PENNI – A History

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The value of the Penny

The penny has been the foundation of currency in Europe and around the world for over 1200 years. The penny is among the lowest denomination of coin in circulation and forms the base measure for the Pound, the Dollar and the Mark. It is the common colloquial name for the one-cent coin in the United States and in Canada and shares common roots throughout Europe.

Etymology

Old English versions of the word penny are penig, pening, penning and pending; the word appears in German as Pfennig, in Dutch as penning, in West Frisian as peinje or penje and in Finland as Penni. These similar versions of the same word are thought by some to have common roots with the English word "pawn", the German “Pfand“, and the Dutch “pand”, meaning "a pledge or token". The value of the penny has been known for many centuries. It is enduring, safe and of long-lasting usefulness.

The first Pennies

Around 735AD, Pepin the Short minted the Novus denarius. The Novus denarius was based on the denarius, an old Roman silver coin originally worth ten asses. The penny was based on the Novus denarius. Pepin declared that pennies or pfennigs should be minted from one Carolingian pound, approximately 326 grams (11.5 oz) of silver. Each coin originally contained about 1.36 grams (0.048 oz) of silver.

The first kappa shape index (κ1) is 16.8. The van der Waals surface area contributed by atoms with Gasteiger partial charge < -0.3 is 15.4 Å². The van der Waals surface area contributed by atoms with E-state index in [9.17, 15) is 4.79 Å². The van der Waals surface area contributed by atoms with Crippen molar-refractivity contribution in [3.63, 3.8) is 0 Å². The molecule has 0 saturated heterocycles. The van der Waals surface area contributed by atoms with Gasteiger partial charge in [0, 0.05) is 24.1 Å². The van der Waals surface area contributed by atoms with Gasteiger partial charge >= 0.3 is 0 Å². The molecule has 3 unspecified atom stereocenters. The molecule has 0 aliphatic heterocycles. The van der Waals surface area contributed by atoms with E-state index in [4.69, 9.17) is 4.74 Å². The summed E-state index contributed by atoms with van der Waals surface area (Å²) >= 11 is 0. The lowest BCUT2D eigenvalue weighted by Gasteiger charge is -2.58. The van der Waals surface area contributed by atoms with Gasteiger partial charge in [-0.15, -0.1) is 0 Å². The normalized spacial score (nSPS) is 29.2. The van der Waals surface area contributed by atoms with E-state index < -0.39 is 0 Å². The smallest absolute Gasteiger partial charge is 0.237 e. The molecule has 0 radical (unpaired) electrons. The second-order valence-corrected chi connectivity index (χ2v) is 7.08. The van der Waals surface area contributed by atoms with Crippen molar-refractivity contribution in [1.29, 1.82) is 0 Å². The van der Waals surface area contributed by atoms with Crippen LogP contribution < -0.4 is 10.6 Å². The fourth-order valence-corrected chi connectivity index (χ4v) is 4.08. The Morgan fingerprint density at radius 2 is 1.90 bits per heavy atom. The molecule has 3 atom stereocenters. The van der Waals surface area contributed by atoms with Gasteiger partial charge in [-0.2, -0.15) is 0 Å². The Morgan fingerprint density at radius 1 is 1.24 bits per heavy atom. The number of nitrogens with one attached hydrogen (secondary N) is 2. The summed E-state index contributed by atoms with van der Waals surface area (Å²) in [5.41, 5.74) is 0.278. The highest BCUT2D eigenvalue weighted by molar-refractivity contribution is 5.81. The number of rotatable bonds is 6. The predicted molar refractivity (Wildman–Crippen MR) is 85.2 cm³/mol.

King Offa, the King of Mercia (from 757 AD until his death in July 796 AD) introduced the penny to central England, using as a model a coin first struck by Pepin the Short. Over 1,200 years later, the penny still forms the basis of the pound sterling, originally a lb. weight of sterling silver, that can be traced back over two millennia to its roots in the Roman empire.

Source: Abridged Wikipedia - Penny; Encarta Dictionary: English